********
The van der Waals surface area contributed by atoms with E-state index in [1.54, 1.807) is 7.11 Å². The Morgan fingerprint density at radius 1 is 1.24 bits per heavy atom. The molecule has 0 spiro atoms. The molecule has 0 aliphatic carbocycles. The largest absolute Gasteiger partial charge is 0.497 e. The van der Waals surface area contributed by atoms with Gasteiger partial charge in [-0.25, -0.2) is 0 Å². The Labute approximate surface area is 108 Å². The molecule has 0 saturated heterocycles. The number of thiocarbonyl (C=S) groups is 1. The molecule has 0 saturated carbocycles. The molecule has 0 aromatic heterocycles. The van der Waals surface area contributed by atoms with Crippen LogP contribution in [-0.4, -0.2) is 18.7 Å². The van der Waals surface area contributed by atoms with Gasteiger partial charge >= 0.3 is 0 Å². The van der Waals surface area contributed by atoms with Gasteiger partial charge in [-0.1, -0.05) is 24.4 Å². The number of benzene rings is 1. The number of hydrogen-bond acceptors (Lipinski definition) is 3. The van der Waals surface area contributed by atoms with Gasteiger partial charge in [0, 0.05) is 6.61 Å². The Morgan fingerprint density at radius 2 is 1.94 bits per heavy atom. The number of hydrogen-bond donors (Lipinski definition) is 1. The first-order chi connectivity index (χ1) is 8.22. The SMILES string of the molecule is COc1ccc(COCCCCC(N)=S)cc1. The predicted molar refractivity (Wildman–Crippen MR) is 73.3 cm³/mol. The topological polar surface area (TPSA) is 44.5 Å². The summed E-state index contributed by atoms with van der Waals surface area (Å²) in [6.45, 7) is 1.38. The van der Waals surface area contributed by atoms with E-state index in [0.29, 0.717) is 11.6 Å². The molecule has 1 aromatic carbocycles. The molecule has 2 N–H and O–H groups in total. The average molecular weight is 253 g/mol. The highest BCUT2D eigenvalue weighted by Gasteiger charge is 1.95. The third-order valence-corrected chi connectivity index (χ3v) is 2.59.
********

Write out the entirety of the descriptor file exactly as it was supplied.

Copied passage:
The van der Waals surface area contributed by atoms with E-state index in [1.54, 1.807) is 7.11 Å². The Morgan fingerprint density at radius 1 is 1.24 bits per heavy atom. The molecule has 0 spiro atoms. The molecule has 0 aliphatic carbocycles. The largest absolute Gasteiger partial charge is 0.497 e. The van der Waals surface area contributed by atoms with Gasteiger partial charge in [-0.25, -0.2) is 0 Å². The Labute approximate surface area is 108 Å². The molecule has 0 saturated heterocycles. The number of thiocarbonyl (C=S) groups is 1. The molecule has 0 saturated carbocycles. The molecule has 0 aromatic heterocycles. The van der Waals surface area contributed by atoms with Crippen LogP contribution in [-0.4, -0.2) is 18.7 Å². The van der Waals surface area contributed by atoms with Gasteiger partial charge >= 0.3 is 0 Å². The van der Waals surface area contributed by atoms with Gasteiger partial charge in [-0.1, -0.05) is 24.4 Å². The number of benzene rings is 1. The number of hydrogen-bond acceptors (Lipinski definition) is 3. The van der Waals surface area contributed by atoms with Gasteiger partial charge in [0, 0.05) is 6.61 Å². The Morgan fingerprint density at radius 2 is 1.94 bits per heavy atom. The number of hydrogen-bond donors (Lipinski definition) is 1. The first-order chi connectivity index (χ1) is 8.22. The SMILES string of the molecule is COc1ccc(COCCCCC(N)=S)cc1. The predicted molar refractivity (Wildman–Crippen MR) is 73.3 cm³/mol. The topological polar surface area (TPSA) is 44.5 Å². The summed E-state index contributed by atoms with van der Waals surface area (Å²) in [6.45, 7) is 1.38. The van der Waals surface area contributed by atoms with E-state index in [0.29, 0.717) is 11.6 Å². The molecule has 1 aromatic carbocycles. The molecule has 2 N–H and O–H groups in total. The average molecular weight is 253 g/mol. The highest BCUT2D eigenvalue weighted by Gasteiger charge is 1.95. The third-order valence-corrected chi connectivity index (χ3v) is 2.59.